Total Solar Eclipse 2020| Who Will it Affect The Most (BEWARE!)

  • AUTHOR: HAROLD RAYMOND
  • POSTED ON: 14/Dec/2020
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Impact of a solar eclipse especially total solar eclipse can be dangerous to many people!


The 2020’s only total solar eclipse is set to happen on December 14 (this Monday) and here’s what you need to know about it:


The sky watchers can observe the last total solar eclipse of December 2020 across South Pacific, Argentina, Chile and the southern Atlantic Ocean; however, a broader region in the Antarctica and southern South can observe a partial solar eclipse.


Solar eclipses happen when the moon’s disc passes in front of the sun’s disc, blocking the sun view from Earth for a short while. When they entirely line up over each other, the moon hides the whole sun that leads to a total eclipse. Though, most of the times it only covers the partial parts of the sun- the phenomenon is called a partial or lunar eclipse.


A total solar eclipse is a rare phenomenon that doesn’t happen each month because the moon’s orbit is slightly tilted in relation to the sun and barely aligns together.


When will the solar eclipse occur?


The partial solar eclipse will start at 1333 GMT or 8:33 a.m. EST and will be visible thousands of miles away from the southeastern coast of Hawaii in the Pacific Ocean. And after an hour at 1432 GMT or 9:32 a.m. EST the total phase of the eclipse will be observed in this region.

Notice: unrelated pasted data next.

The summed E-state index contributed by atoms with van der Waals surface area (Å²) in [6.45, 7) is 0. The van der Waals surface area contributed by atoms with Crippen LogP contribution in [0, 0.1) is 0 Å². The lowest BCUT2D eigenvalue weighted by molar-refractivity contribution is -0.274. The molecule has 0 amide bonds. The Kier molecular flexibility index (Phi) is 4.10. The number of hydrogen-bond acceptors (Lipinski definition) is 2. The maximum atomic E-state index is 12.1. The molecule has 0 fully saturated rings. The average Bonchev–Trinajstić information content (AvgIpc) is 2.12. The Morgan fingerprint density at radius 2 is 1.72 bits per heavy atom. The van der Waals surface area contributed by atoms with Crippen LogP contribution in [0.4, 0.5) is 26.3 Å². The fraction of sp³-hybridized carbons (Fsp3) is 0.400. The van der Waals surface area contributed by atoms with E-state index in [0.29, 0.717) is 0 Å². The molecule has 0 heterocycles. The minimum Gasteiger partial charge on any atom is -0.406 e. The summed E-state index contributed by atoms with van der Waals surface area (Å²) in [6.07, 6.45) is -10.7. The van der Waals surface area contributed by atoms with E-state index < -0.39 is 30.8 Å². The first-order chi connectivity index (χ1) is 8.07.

The time of the longest eclipse, where the eclipse will happen for a longer time or the maximum time, the moon covers the sun, will begin after two hours at 1613 GMT  or 11:13 a.m. EST. The moment of the longest eclipse will happen 29 kilometers village’s northwest Sierra Colorado in Argentina.


Observers can witness the total eclipse till 12:54 p.m. EST while some part of the eclipse will be visible till 1853 GMT or 1:53 p.m. EST for viewing.


Sorry to disappoint you just like we made you cry by discussing the most heart touching moments of 2020 but there are a few places where you can really catch a glimpse of the total solar eclipse. Yet, at some locations, observers will be able to look up and enjoy the eclipse with safety glasses.


Check out the closest pictures of Sun released by NASA and ESA.


For example, spectators in Villarrica, Chile will be informed to witness the total solar eclipse for about 2 minutes and 9 seconds of totality. The total eclipse will kick off at 1:02 p.m. local time and end at 1:04 p.m. local time.


The last place to be able to witness the eclipse will be Salina del Eje in Argentina.


Following this (December 14) solar eclipse, the next time we’re going to observe a total solar eclipse will be on next December 4, 2021, which is expected to occur over South America.


How can it affect you?


Before you read that check out the mysteries of Sun's Corna!


Eyes hurt after the solar eclipse? What to know about solar retinopathy -  Business Insider



There are many sky watchers who’re excited to witness the rare celestial event, but looking straight at the sun (just like your president), during the duration of even an annular eclipse, can result in other kinds of permanent eye damages including blindness!